Are you teaching your children to lie if you tell them to say, "My mommy (or daddy) can't come to the phone right now," when their parents aren't home?
No, points out one astute 7-year-old: "If they're not home, they can't come to the phone!"
How to deal with strangers on the phone is the topic of just one of 105 public-service announcements being made by Fox Children's Network to help youngsters cope with contemporary issues. The 30- and 60-second spots run between shows during weekdays as well as Saturday mornings.
Raven Symone ("The Cosby Show") is among young actors participatingin the announcements, many of which are done music-video style. Categories include messages of racial tolerance, individuality and self-esteem; motivational spots, which deal with a variety of emotional issues such as families, divorce, step-families and fatherhood; and safety spots by John Walsh, whose 6-year-old son Adam was abducted from a mall more than a decade ago and later found murdered.
Saturday marks the premiere of the Walsh safety spots, which open with a look at what Walsh terms "good touch and bad touch."
"Seventy percent of crimes against children are done by trusted authority figures," he says. "It could be a family friend, a Boy Scout leader, a minister. We tell kids that if they are a victim of sexual abuse, tell someone right away and get some help. It's important that they know that they have the power to say, 'No.' It's a very important message in these tough times. This is not 'Father Knows Best' anymore; it's 1990s America. Knowledge is power and is truly important."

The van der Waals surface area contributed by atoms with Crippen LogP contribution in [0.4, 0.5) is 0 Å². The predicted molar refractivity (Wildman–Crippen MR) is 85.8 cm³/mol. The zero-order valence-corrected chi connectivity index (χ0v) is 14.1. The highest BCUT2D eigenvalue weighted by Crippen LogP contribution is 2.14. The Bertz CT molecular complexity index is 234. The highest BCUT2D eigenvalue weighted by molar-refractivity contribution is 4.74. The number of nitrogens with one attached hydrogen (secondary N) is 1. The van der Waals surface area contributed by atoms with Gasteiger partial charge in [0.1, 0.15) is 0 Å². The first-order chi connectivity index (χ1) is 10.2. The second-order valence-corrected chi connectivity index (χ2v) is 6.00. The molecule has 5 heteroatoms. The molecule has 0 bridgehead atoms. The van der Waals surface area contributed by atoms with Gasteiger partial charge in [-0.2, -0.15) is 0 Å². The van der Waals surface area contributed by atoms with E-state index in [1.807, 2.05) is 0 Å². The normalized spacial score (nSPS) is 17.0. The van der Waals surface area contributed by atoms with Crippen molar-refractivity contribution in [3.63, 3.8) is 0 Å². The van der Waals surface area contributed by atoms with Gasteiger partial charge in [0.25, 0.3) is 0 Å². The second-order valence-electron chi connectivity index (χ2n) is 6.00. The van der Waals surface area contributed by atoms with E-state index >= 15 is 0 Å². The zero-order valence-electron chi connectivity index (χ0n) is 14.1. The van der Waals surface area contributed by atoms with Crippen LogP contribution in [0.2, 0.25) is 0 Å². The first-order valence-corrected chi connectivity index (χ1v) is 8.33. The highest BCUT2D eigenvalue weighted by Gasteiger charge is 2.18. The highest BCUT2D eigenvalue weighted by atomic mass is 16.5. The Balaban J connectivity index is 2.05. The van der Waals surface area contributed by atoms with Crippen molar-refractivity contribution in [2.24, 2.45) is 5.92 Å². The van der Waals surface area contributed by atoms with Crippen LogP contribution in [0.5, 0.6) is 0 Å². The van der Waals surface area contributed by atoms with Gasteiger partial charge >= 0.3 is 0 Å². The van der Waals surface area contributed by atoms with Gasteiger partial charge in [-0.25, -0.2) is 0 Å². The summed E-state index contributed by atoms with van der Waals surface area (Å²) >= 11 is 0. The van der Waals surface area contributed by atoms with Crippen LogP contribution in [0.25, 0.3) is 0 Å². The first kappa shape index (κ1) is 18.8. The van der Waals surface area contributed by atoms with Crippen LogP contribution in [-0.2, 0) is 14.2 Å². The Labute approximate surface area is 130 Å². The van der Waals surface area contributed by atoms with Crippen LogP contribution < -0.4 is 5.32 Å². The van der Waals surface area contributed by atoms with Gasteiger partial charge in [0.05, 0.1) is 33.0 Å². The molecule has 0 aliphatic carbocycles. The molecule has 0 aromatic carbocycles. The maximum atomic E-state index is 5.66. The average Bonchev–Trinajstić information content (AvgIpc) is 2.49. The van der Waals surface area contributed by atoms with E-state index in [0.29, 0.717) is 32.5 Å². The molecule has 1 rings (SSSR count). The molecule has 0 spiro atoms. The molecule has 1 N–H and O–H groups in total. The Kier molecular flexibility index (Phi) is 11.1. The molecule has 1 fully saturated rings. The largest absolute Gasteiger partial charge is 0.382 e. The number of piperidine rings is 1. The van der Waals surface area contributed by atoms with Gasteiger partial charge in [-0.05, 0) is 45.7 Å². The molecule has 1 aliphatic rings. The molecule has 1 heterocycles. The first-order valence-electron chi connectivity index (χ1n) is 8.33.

Walsh will look at gun safety, tell kids to never answer the door unless it is an emergency and advise youngsters to never "meet up" or go to a parking lot alone. (It is believed that Walsh's young son was abducted when he became separated from his mother in a store and went to the parking lot to look for her.) Since that time in 1981, Walsh has worked for children's rights and founded the National Center for Missing and Exploited Children.
"In addition to child safety, we're going to expand into dealing with nutrition and social values," says Fox programming vice president Karen Barnes. "We're going to continue to run all the PSAs we've done since the kids' network began in 1991. We just keep increasing the number, since we've tried to stay away from any issues that are anything but perennial."
\o7 The Fox Children's Network public service announcements for youngsters air twice Monday through Friday between 4 and 5:30 p.m. and five times between 7 a.m. and noon on Saturday on Fox. The John Walsh safety spot warning against pedophiles airs Saturday after "Tiny Toons" at approximately 9:28 a.m. For ages 2 to 12.\f7
MORE FAMILY SHOWS
American Indian actor Graham Greene narrates the animated American Heroes & Legends "Squanto and the First Thanksgiving" (Sunday 7:30-8 a.m. Showtime) about a former slave who teaches the Pilgrims how to survive at Plymouth. \o7 For ages 2 to 8.\f7
Another experiment goes haywire in the premiere of Honey, I Blew Up the Kid (Sunday 7-8:30 p.m. Disney), which stars Rick Moranis. \o7 For ages 4 and up.\f7
Felicity contends with the affections of two suitors and ends up with a marriage proposal on Avonlea (Monday 8-9 p.m. Disney), which has won Parent's Choice and Action for Children's Television awards. \o7 For ages 8 and up.\f7
Glen Campbell, Christopher Plummer, Sandy Duncan and Charles Nelson Reilly lend their voices to Rock-a-Doodle (Wednesday 8-9:15 p.m. Disney), an animated film about a boy who has a vivid dream that takes him on a colorful adventure. \o7 For ages 2 to 12.\f7